• [0031]
    It should be noted and appreciated that broadcast client 120, once it has retrieved and re-assembled the partitioned/packetized file system, and has appropriately configured and provisioned itself, that it too can become a broadcast server and can undertake the functionality of broadcast server 110 as detailed above.
  • [0032]
    While FIGS. 2-3 provide block diagrams illustrating components for systems 200-300, it is to be appreciated that systems 200-300 and all components represented therein can be implemented individually and/or collectively as one or more computer components, as that term is defined herein. Thus, it is to be appreciated that computer executable components operable to implement systems 200-300 and components illustrated therein can be stored on computer readable media including, but not limited to, an ASIC (application specific integrated circuit), CD (compact disc), DVD (digital video disk), ROM (read only memory), floppy disk, hard disk, EEPROM (electrically erasable programmable read only memory) and memory stick in accordance with the disclosed subject matter.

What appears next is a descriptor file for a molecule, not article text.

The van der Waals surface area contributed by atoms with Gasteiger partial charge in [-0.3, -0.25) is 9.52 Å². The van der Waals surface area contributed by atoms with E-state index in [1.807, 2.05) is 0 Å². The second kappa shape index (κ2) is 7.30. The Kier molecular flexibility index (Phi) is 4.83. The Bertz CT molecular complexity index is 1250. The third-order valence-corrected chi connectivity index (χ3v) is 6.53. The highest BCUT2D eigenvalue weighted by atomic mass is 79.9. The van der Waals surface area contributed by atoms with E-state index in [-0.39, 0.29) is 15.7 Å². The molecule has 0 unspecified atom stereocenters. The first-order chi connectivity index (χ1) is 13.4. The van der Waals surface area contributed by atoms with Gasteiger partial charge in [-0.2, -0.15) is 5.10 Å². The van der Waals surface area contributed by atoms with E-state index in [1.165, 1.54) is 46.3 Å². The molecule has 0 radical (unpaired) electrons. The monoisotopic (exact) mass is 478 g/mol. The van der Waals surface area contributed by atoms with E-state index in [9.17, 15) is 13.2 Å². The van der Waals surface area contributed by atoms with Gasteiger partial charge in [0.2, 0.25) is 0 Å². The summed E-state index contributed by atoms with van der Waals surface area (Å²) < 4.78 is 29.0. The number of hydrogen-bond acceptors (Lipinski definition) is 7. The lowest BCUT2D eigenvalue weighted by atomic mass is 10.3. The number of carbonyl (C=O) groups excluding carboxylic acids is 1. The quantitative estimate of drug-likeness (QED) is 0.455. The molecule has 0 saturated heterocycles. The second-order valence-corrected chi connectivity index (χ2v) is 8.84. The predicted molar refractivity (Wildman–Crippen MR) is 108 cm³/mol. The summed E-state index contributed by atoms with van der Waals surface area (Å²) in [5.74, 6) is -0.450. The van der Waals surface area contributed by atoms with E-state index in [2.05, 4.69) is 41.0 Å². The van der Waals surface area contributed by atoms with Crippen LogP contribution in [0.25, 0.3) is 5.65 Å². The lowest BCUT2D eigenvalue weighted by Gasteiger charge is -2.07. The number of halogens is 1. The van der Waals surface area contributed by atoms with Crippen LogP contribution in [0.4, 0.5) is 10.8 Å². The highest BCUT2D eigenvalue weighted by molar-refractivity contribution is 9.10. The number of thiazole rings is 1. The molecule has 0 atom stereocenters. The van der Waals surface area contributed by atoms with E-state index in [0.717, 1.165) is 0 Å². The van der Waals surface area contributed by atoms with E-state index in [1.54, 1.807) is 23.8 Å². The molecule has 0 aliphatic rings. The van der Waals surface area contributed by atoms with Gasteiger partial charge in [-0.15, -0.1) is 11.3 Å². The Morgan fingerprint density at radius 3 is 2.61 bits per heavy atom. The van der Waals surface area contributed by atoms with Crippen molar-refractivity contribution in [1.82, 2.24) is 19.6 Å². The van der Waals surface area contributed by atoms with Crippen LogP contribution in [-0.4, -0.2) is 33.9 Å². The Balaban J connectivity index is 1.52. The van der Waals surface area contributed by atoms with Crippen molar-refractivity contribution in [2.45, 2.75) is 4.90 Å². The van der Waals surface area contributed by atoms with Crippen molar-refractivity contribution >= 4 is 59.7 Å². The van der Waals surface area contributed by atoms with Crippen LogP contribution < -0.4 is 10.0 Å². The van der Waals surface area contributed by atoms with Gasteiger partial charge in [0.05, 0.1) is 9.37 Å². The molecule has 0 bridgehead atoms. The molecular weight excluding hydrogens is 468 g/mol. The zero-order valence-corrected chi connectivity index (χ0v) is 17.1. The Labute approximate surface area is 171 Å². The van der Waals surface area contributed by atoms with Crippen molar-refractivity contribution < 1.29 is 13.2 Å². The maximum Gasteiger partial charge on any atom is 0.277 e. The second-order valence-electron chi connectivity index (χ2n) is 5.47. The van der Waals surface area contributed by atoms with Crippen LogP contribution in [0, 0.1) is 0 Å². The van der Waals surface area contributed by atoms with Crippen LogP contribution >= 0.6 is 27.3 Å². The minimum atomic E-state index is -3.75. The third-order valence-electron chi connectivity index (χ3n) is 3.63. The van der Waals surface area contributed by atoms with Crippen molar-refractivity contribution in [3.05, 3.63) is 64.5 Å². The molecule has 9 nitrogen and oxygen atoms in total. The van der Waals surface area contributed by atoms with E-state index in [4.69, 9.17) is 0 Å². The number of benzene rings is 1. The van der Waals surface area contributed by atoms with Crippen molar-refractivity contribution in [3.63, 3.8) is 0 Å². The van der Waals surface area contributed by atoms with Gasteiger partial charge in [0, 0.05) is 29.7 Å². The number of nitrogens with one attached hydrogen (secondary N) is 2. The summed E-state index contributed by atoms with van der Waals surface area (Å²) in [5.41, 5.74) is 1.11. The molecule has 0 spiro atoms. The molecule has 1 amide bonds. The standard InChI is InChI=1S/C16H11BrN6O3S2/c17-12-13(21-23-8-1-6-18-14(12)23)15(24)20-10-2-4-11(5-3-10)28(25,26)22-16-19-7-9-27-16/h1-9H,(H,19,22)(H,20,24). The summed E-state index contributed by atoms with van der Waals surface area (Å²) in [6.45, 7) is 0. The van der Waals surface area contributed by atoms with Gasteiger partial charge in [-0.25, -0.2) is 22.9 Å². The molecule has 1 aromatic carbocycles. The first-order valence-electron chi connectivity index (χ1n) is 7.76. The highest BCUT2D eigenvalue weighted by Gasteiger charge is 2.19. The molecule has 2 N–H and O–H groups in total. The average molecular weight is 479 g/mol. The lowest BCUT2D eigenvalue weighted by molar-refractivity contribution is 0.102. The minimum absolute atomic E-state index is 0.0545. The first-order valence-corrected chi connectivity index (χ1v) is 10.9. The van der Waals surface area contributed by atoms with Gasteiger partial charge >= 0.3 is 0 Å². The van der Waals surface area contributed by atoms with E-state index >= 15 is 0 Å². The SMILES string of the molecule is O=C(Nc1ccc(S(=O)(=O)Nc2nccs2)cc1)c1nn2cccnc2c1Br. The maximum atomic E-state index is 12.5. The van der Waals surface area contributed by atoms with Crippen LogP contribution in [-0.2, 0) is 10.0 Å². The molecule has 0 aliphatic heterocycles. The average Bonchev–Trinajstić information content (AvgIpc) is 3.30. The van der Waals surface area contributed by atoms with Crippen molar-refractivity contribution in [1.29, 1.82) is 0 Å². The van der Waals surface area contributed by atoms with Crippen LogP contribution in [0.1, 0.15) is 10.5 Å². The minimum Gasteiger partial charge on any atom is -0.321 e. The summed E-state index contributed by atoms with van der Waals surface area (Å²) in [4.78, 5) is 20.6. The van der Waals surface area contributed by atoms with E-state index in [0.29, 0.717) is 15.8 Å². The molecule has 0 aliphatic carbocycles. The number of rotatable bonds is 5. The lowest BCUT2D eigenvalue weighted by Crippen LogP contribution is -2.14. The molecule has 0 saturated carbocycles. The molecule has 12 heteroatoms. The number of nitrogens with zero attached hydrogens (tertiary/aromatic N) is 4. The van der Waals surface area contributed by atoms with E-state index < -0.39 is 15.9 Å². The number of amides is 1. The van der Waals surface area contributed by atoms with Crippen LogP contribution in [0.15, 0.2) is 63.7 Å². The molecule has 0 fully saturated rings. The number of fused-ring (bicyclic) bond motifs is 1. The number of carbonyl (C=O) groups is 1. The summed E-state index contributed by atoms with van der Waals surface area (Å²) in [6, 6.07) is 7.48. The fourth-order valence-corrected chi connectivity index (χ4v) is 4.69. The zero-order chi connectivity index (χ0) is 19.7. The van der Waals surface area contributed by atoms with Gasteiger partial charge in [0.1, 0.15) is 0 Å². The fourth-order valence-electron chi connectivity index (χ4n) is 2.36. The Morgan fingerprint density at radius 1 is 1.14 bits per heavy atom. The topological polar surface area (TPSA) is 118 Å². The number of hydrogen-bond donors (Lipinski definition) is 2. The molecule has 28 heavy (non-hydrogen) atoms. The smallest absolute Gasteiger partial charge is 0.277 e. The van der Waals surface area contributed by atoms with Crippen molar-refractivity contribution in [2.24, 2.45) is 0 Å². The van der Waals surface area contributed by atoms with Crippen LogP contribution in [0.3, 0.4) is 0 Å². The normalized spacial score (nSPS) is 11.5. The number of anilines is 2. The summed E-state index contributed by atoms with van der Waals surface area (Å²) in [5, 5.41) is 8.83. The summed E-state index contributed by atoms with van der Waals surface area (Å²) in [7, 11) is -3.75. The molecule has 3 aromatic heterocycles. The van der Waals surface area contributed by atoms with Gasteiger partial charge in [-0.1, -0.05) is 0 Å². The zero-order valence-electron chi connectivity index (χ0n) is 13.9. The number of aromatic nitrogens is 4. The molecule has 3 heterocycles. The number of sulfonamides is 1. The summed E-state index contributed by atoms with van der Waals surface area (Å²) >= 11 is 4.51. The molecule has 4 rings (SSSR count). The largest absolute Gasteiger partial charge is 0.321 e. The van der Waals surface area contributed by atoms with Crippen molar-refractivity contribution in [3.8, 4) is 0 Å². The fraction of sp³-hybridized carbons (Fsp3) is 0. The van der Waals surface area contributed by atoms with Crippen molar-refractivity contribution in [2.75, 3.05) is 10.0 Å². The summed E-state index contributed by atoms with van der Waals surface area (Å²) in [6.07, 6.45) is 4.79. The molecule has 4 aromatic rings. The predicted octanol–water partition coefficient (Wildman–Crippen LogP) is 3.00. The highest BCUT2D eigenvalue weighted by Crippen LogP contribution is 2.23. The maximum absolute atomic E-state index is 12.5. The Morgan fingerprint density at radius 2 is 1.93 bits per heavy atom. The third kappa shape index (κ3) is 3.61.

• [0033]